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Full Online Book HomeLong StoriesThe Honorable Miss: A Story Of An Old-fashioned Town - Chapter 13. The White Boat And The Green
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The Honorable Miss: A Story Of An Old-fashioned Town - Chapter 13. The White Boat And The Green Post by :JayBeau Category :Long Stories Author :L. T. Meade Date :May 2012 Read :1464

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The Honorable Miss: A Story Of An Old-fashioned Town - Chapter 13. The White Boat And The Green


About a fortnight after the events mentioned in the last chapter, the landlady of the Blue Lion, the little slatternly village inn where Mr. Hart and his granddaughter had their quarters, was somewhat disappointed, somewhat puzzled, and certainly possessed by the demon of curiosity when Hart told her that he and his granddaughter intended to take their departure that evening. Hart often went away; Mrs. Timms was quite accustomed to his sudden exits, but his granddaughter was always left as a hostage behind. Hart with his queer ways, his erratic payments, was perhaps not the most inviting lodger for an honest landlady to count upon, but Mrs. Timms had grown accustomed to him. She scolded him, and grumbled at him, but on the whole she made a good thing out of him, for no one could be more generous than old Hart when he was at all flush of cash.

He came down, however, this morning, and told her he was going.

"For a fortnight or so?" responded Mrs. Timms. "You'll leave Miss Josephine behind as usual? I'll take good care of her."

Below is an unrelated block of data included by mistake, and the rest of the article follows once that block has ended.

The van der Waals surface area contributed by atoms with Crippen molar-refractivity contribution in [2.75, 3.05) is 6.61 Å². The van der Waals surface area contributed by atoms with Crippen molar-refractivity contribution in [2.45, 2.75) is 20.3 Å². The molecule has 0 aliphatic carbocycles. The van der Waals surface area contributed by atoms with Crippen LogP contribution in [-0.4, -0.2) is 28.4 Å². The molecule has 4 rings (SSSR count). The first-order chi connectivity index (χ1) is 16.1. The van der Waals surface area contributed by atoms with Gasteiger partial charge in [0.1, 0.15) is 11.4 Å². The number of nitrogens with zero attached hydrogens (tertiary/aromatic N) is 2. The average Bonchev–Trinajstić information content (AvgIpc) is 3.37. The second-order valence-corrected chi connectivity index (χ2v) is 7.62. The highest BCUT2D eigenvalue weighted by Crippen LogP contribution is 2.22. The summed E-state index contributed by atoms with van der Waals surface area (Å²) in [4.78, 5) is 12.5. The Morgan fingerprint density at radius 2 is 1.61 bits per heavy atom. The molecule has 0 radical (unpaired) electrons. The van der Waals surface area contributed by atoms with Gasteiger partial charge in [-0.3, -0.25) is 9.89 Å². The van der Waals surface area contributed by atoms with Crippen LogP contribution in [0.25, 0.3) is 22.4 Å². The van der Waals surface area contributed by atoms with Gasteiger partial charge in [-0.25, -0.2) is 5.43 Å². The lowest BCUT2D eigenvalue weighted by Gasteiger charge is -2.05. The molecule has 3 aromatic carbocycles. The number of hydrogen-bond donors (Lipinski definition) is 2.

"No, Miss Josephine is also going. Make out our bills, my good Timms, I can pay you in full."

That evening there arrived at Northbury by the seven o'clock train a single first-class passenger--a girl dressed in a long gray cloak, and a big, picturesque shady hat stepped on to the platform. She was the only passenger to alight at Northbury, and the one or two sleepy porters regarded her with interest and admiration. She was very graceful, and her light-colored eyes had a peculiar quick expression which made people turn to watch her again.

The strange girl had scarcely any luggage--only a small portmanteau covered with a neat case of brown holland, and a little trunk to match.

She asked one of the porters to call a cab, did not disdain the shaky and ghastly-looking conveyance which Loftus Bertram had been too proud to use; sprang lightly into it, desired the porter to put her luggage on the roof, and gave the address of Rosendale Manor.

"Oh, that accounts for it," said the man to his mate. "She's one of them proud Bertram folk. I thought by the looks of her as she didn't belong to none of the Northbury people."

The other laughed.

"She have got an eye," he said. "My word, don't it shine? Seems to scorch one up."

"There's the 7.12 luggage train signalled, Jim!" exclaimed the other.

The men forgot the strange girl and returned to their duties.

Meanwhile, she sat back in her cab, and gazed complacently about her. She knew the scene through which she was passing--she had looked on it before. Very travel-stained and weary she had been then; very fresh and keen, and all alive she felt now.

She threw open the windows of the close cab, and took a long breath of the delicious sea air. It was a hot evening towards the middle of July, but a slight breeze rippled the little waves in the harbor, and then travelled up and up until it reached the girl in the dusty cab.

The Northburians were most of them out on the water. No one who knew anything of the ways of Northbury expected to see the good folk in the streets on an evening like this. No, the water was their highway, the water was their pleasure-scene. Each house owned a boat, each garden ended in steps against which the said boat was moored. It was the tiniest walk from the supper room or the high tea-table to the little green-painted boat, and then away to float over the limpid waves.